Did Amazon save the music business with last week's controversial 99-cent Lady Gaga album sale? Say what you will about the pricing strategy, one thing is clear: That sale helped the U.S. music industry achieve its first year-to-date album-sales increase since January of 2006.
In fact, the Amazon Gaga sale helped that sales distinction to happen sooner than anticipated. With this week's sales report from Nielsen SoundScan comes news that 2011's year-to-date album-sales total of 125.86 million as of May 29, represents 0.35% increase over the 125.42 million units scanned in the corresponding period in the prior year. That translates into 445,000 more album-unit sales in 2011 than in 2010. How's last week's estimated Gaga Amazon sales total of approximately 450,000 copies looking right about now?
The last time U.S. album sales showed an increase was in January of 2006 when, after the first three weeks of the year, album sales showed a 1.6% increase to 30.3 million units for the week ending Jan. 22, up from 29.8 million in the corresponding period of 2005. The following week of that year, when album sales were down 4.7%, year-to-date album sales fell into the red, with sales down 0.0006%.
So from late January of 2006 until this week, year-to-date sales have been consistently down, leaving industry optimists to joke that "flat is the new up," although at times things seemed so grim that the expression progressed to "5% down is the new up."
"As seen through the Nielsen SoundScan numbers, music sales have been on a positive trend over the past several months, and Lady Gaga's million-plus first week for 'Born this Way' has pushed album sales up year over year for the first time in over five years," NARM President Jim Donio said in a statement. "With more strong releases on tap as we go into the summer, 2011 is shaping up to be a noteworthy year for music retail."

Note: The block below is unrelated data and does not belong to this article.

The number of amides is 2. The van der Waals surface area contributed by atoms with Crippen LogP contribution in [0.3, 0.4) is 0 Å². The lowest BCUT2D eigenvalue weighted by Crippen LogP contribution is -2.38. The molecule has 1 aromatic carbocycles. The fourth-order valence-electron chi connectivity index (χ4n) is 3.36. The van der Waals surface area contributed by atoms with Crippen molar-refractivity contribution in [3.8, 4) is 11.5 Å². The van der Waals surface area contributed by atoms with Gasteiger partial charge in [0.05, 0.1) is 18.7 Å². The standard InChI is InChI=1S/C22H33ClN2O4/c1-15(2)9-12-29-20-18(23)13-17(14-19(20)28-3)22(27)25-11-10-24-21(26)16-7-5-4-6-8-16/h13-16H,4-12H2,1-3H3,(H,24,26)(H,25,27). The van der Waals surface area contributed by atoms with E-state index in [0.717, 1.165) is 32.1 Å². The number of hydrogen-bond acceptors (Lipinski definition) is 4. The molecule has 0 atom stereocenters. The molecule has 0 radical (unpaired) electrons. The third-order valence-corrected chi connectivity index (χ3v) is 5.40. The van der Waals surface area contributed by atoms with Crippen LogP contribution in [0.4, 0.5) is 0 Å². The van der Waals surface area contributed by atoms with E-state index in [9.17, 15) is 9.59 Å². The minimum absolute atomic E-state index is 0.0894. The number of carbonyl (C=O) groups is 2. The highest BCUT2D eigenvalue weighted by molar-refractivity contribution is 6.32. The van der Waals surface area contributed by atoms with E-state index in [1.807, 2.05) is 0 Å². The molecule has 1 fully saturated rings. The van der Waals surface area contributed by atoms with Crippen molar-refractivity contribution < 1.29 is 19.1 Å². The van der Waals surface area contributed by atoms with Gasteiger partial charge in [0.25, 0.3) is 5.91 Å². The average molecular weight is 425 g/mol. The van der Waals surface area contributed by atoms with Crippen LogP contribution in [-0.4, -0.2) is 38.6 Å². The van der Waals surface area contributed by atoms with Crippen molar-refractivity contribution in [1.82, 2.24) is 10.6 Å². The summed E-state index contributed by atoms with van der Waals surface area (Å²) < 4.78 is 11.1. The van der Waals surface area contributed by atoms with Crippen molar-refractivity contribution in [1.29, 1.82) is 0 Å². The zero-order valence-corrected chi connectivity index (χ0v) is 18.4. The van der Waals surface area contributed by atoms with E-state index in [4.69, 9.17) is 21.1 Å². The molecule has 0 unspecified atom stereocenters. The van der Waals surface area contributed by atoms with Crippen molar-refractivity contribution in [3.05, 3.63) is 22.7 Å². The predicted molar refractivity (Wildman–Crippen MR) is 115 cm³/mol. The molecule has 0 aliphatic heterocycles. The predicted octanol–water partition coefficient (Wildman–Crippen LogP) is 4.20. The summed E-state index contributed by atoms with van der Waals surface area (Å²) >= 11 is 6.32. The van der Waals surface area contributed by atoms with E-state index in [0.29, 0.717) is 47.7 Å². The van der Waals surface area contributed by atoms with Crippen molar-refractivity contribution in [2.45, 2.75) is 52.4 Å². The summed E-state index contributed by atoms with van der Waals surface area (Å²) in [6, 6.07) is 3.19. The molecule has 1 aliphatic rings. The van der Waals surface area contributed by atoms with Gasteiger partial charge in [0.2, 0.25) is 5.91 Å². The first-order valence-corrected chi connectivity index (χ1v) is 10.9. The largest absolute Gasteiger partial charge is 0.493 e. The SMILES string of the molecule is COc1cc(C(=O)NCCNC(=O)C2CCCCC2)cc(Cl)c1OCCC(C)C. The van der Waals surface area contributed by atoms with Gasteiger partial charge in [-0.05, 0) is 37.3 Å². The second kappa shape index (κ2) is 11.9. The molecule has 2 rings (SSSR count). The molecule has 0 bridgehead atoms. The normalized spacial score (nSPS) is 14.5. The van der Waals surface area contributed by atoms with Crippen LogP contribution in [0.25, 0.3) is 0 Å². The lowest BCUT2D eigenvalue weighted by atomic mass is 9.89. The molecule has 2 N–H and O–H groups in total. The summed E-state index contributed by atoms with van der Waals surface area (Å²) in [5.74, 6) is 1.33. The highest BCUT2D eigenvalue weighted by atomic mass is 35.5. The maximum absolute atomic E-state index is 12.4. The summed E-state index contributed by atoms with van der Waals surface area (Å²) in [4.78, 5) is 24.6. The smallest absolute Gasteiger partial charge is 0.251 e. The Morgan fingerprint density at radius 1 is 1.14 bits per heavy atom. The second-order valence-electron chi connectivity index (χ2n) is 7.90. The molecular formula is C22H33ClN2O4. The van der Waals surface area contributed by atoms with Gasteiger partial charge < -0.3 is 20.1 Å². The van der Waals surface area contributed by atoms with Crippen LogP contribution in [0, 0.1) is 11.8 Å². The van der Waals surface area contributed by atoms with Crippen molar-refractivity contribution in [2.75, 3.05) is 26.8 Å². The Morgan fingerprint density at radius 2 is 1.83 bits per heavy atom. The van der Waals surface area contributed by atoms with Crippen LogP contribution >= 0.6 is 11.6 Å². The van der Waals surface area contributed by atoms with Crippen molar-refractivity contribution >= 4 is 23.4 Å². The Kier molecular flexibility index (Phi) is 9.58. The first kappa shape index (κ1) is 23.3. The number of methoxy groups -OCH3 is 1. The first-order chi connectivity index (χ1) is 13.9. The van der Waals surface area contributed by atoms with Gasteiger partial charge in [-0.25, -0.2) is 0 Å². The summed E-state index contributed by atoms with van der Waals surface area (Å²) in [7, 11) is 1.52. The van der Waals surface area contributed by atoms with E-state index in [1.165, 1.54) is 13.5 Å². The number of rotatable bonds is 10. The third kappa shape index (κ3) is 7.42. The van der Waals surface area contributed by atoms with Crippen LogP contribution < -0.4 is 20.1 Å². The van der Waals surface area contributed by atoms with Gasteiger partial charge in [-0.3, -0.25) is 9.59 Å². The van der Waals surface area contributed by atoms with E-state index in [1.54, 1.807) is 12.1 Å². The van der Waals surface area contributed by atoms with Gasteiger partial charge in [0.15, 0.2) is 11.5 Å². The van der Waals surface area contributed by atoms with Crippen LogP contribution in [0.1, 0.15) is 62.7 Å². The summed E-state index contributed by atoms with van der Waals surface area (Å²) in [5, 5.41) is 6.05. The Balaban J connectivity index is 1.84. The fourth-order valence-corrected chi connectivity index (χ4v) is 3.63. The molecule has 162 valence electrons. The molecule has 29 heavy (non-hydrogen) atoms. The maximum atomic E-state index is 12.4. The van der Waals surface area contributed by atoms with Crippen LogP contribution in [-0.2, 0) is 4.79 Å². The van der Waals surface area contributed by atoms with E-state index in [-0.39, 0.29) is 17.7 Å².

It's easy to understand how this year managed to yield its first positive year-to-date sales increase, but the why is not so simple.
The main force driving the sales increase has been robust digital growth, coupled with a slowing CD album sales decline. So far this year, digital album sales are up 19.2% to 40.6 million units, up from 34 million units in the corresponding period last year. That increase is stronger than the 14.3% increase in digital album sales posted between 2009 and 2010. Meanwhile, CD album sales, which have declined by nearly 20% in each of the last four years, have slowed to a 7.2% decrease so far this year. With CD scans totaling nearly 84 million units, physical album sales are outpacing digital album sales by 2 to 1.
Within album sales, catalog albums-those LPs that were released more than 18 months ago, or older titles that are not in the top half of the Billboard 200 or are not active at radio-have been exceptionally strong, up 6.2%, while current albums are down. Within current albums, the top-10 best-selling titles of this year have scanned nearly 8 million units, which is down 17.3% from the 9.6 million units scanned by the top 10 last year as of the corresponding date. Last year had four 1-million-unit-selling albums by the end of May; this year has seen just two, Adele's "21" and Gaga's "Born This Way."
However, looking at trends, U.S. album sales have enjoyed their longest upward streak since 2004. So far this year, album sales showed weekly year-over-year increases for six straights weeks, running from Feb. 14 until March 27. In 2004, U.S. album sales experienced a nine-week streak of weekly year-over-year sales gains, lasting from June 14 through August 15, 2004.
Moreover, in 13 of the last 15 weeks, U.S. album sales have enjoyed weekly year-over-year sales gains, after beginning the year with six straight weeks of sales decline.
That accomplishment looks even more dramatic when you consider that during the four-year period of 2007-2010, the U.S. music industry wasn't able to muster two back-to-back weekly album-sales gains.
So, to what do we owe this turnabout?
Label sales and distribution executives attribute it to any number of factors, including effective pricing at retail, a lot of high-profile music stories in the mainstream press (Gaga, Bieber, Taylor Swift, Adele), a great Grammy show and a lot of big catalog sales at big-box retailers.
Also, some industry executives remind us that as reported in Billboard on January 24, 2009, during the music industry's darkest days, when CD sales were in the midst of 20% annual declines, some U.S. industry leaders had predicted that 2010 or 2011 would be the year that the industry would hit bottom and then might resume growth.
So did Amazon's 99-cent Gaga sale save the recorded-music business? Sound off in the comments below ...